Stepper Motor Driver Carrier STSPIN820

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Stepper Motor Driver Carrier STSPIN820 - Pololu 2878

This product is a carrier board or breakout board for the STSPIN820 stepper motor driver from STMicroelectronics (ST); we therefore recommend careful reading of the STSPIN820 datasheet (594k pdf) before using this product. This stepper motor driver offers microstep resolutions down to 1/256 of a step, and it lets you control one bipolar stepper motor at up to approximately 0.9 A per phase continuously without a heat sink or forced air flow (see the Power dissipation considerations section below for more information).

This product ships with all surface-mount components—including the STSPIN820 driver IC—installed as shown in the product picture.

General Specifications:

Motor driver: STSPIN820
Minimum operating voltage: 7 V
Maximum operating voltage: 45 V
Continuous current per phase: 0.9 A
Maximum current per phase: 1.5 A
Minimum logic voltage: 2 V
Maximum logic voltage: 5.5 V
Microstep resolutions: full, 1/2, 1/4, 1/8, 1/16, 1/32, 1/128, 1/256
Current limit control: potentiometer
Reverse voltage protection?: N
Header pins soldered?: N



  • Size: 15.2 x 20.3 mm (0.6" x 0.8")
  • Weight: 1.4 g


Included hardware:

The STSPIN820 stepper motor driver carrier ships with one 1×16-pin breakaway 0.1″ male headers. The headers can be soldered in for use with solderless breadboards or 0.1″ female connectors. You can also solder your motor leads and other connections directly to the board. 

Schematic Diagram:


Using the driver:

Minimal wiring diagram for connecting a microcontroller to a STSPIN820 stepper motor driver carrier.

Power Connections:

The driver requires a logic supply voltage (3 – 5 V) to be connected across the VCC and GND pins and a motor supply voltage of 7 V to 45 V to be connected across VIN and GND. These supplies should have appropriate decoupling capacitors close to the board, and they should be capable of delivering the expected currents (peaks up to 3 A for the motor supply).

Motor Connections:

The STSPIN820 is intended to control a single bipolar stepper motor. The two sides of one coil should be connected across OUTA1 and OUTA2, and the two sides of the other coil should be connected across OUTB1 and OUTB2.

Warning: Connecting or disconnecting a stepper motor while the driver is powered can destroy the driver. (More generally, rewiring anything while it is powered is asking for trouble.)

Step (and microstep) Size:

Stepper motors typically have a step size specification (e.g. 1.8° or 200 steps per revolution), which applies to full steps. A microstepping driver such as the STSPIN820 allows higher resolutions by allowing intermediate step locations, which are achieved by energizing the coils with intermediate current levels. For instance, driving a motor in quarter-step mode will give the 200-step-per-revolution motor 800 microsteps per revolution by using four different current levels.

The resolution (step size) selector inputs (MODE1, MODE2, and MODE3) enable selection from the eight step resolutions according to the table below. These three pins are floating, so the MODE pins must be connected to logic high or low before operating the driver. For the microstep modes to function correctly, the current limit must be set low enough (see below) so that current limiting gets engaged. Otherwise, the intermediate current levels will not be correctly maintained, and the motor will skip microsteps.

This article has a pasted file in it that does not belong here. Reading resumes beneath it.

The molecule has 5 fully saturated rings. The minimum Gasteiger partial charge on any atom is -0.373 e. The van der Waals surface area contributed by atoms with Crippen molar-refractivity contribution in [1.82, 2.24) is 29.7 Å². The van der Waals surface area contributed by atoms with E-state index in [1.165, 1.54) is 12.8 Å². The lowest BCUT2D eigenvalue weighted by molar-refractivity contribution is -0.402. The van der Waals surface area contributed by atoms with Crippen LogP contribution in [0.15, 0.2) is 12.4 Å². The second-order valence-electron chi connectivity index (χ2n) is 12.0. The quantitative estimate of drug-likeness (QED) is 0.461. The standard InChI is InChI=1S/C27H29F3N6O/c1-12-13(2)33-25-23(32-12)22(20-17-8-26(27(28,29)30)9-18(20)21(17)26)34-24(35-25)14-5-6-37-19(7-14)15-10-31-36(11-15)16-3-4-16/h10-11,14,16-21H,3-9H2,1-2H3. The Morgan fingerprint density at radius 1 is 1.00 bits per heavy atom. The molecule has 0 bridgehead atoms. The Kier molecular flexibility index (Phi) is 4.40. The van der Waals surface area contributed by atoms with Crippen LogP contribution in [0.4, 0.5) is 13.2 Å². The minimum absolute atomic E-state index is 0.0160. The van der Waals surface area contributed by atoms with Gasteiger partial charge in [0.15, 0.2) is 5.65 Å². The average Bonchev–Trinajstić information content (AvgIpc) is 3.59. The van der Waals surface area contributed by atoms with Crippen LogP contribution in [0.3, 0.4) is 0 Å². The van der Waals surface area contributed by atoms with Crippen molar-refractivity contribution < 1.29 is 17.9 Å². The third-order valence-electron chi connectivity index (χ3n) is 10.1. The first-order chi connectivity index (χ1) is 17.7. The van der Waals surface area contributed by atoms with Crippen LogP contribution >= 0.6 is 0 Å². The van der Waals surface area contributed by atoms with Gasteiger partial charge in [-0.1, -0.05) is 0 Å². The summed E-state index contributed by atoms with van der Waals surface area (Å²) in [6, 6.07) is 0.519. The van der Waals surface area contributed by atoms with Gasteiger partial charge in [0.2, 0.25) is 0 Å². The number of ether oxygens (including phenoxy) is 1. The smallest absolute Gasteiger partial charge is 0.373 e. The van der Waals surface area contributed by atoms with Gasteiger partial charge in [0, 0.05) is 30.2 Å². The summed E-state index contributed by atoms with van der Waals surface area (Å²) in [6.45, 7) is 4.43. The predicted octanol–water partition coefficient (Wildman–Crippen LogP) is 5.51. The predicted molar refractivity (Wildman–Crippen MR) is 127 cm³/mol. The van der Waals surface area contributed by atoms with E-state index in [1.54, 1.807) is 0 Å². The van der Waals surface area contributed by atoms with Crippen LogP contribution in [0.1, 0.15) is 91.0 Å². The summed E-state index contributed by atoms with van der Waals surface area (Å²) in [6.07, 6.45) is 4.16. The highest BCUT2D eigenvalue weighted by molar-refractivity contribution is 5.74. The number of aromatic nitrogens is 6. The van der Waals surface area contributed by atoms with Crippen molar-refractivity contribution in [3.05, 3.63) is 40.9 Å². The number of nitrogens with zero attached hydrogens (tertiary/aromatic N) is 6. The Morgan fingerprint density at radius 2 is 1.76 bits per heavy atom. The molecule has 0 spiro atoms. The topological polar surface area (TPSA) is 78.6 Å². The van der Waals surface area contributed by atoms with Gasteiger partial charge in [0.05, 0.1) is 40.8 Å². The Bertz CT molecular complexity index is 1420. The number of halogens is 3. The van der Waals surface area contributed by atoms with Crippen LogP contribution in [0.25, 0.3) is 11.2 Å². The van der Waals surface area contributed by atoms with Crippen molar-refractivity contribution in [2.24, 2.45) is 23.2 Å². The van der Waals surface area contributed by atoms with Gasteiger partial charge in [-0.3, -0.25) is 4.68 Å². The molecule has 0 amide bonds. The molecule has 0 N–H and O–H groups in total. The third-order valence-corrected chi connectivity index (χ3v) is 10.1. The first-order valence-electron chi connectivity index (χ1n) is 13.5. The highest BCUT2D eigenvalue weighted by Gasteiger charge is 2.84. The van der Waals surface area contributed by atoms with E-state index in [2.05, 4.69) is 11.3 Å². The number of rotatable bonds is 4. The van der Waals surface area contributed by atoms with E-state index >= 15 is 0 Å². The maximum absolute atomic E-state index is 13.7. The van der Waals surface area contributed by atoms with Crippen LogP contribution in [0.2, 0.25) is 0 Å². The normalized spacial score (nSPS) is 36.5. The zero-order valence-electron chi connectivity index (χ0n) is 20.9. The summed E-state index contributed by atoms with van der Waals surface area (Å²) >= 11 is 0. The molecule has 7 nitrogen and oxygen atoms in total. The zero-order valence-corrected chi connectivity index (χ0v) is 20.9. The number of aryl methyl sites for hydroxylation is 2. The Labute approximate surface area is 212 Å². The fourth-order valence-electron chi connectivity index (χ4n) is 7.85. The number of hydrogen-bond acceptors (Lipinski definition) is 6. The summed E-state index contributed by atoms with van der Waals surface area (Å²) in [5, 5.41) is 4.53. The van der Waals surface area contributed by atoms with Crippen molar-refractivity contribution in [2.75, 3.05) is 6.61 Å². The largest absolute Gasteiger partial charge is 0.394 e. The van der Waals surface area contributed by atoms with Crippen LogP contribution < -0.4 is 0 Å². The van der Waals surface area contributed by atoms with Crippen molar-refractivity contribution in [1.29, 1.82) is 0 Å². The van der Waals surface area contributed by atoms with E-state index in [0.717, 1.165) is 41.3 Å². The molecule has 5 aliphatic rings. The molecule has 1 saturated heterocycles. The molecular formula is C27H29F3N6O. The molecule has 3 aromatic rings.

MODE1 MODE2 MODE3 Microstep Resolution
Low Low Low Full step
High Low Low Half step
Low High Low 1/4 step
High High Low 1/8 step
Low Low High 1/16 step
High Low High 1/32 step
Low High High 1/128 step
High High High 1/256 step


Control Inputs and Status Outputs:

The rising edge of each pulse to the STEP (STCK) input corresponds to one microstep of the stepper motor in the direction selected by the DIR pin. Unlike most of our other stepper motor driver carriers, the STEP and DIR inputs are floating, so they must be connected to logic high or low to ensure proper operation.

The STSPIN820 IC has two different inputs for controlling its power states, STBY/RESET and EN/FAULT:

  • When the STBY pin is driven low, the driver enters a low-power mode, disables the motor outputs, and resets the translation table. We call this pin STBY on our board based on the logic of how it works, but it is a direct connection to the STBY pin on the driver. The board pulls this pin high by default.
  • The EN pin is inverted by our carrier board and presented as ENABLE, which makes it work the same way as the enable pins on our various other stepper motor drivers with this form factor. It is pulled low on the board to enable the driver by default, and it can be driven high to disable the outputs.

The STSPIN820 can detect several fault (error) states that it reports by driving EN/FAULT pin on the driver low. The FAULT pin is not made available by default (to avoid conflicts when using the STSPIN820 carrier as a drop-in replacement for our other stepper motor driver carriers), but it can be connected to the pin labeled “( FLT )” by bridging the surface mount jumper labeled “F” on the bottom side of the board.

On our carrier, the DECAY input is pulled down with a 10k resistor that sets the driver to mixed decay mode. The driver can be set to slow decay mode by bridging the surface mount jumper labeled “D” on the bottom side of the board.


Jumpers for FLT and DECAY pins on the STSPIN820 stepper driver carrier.

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